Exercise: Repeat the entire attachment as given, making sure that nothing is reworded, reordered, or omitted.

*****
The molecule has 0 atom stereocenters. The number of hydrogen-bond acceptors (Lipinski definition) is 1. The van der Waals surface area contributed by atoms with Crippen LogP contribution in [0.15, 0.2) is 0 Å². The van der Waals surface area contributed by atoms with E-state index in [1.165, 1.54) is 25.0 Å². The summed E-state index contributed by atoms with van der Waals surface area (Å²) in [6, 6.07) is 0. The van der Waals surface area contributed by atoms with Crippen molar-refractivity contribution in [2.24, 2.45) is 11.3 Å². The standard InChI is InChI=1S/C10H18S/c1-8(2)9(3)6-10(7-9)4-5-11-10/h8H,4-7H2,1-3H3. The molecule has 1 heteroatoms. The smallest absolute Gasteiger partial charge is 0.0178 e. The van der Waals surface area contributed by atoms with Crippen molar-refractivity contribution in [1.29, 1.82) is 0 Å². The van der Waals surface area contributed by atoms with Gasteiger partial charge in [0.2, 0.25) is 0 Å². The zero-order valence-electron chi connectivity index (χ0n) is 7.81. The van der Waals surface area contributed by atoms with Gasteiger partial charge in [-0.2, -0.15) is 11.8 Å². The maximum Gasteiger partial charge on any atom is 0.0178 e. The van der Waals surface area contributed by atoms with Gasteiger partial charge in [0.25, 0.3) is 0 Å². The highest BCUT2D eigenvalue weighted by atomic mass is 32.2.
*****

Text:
The molecule has 0 atom stereocenters. The number of hydrogen-bond acceptors (Lipinski definition) is 1. The van der Waals surface area contributed by atoms with Crippen LogP contribution in [0.15, 0.2) is 0 Å². The van der Waals surface area contributed by atoms with E-state index in [1.165, 1.54) is 25.0 Å². The summed E-state index contributed by atoms with van der Waals surface area (Å²) in [6, 6.07) is 0. The van der Waals surface area contributed by atoms with Crippen molar-refractivity contribution in [2.24, 2.45) is 11.3 Å². The standard InChI is InChI=1S/C10H18S/c1-8(2)9(3)6-10(7-9)4-5-11-10/h8H,4-7H2,1-3H3. The molecule has 1 heteroatoms. The smallest absolute Gasteiger partial charge is 0.0178 e. The van der Waals surface area contributed by atoms with Crippen molar-refractivity contribution in [1.29, 1.82) is 0 Å². The van der Waals surface area contributed by atoms with Gasteiger partial charge in [0.2, 0.25) is 0 Å². The zero-order valence-electron chi connectivity index (χ0n) is 7.81. The van der Waals surface area contributed by atoms with Gasteiger partial charge in [-0.2, -0.15) is 11.8 Å². The maximum Gasteiger partial charge on any atom is 0.0178 e. The van der Waals surface area contributed by atoms with Gasteiger partial charge in [0.25, 0.3) is 0 Å². The highest BCUT2D eigenvalue weighted by atomic mass is 32.2.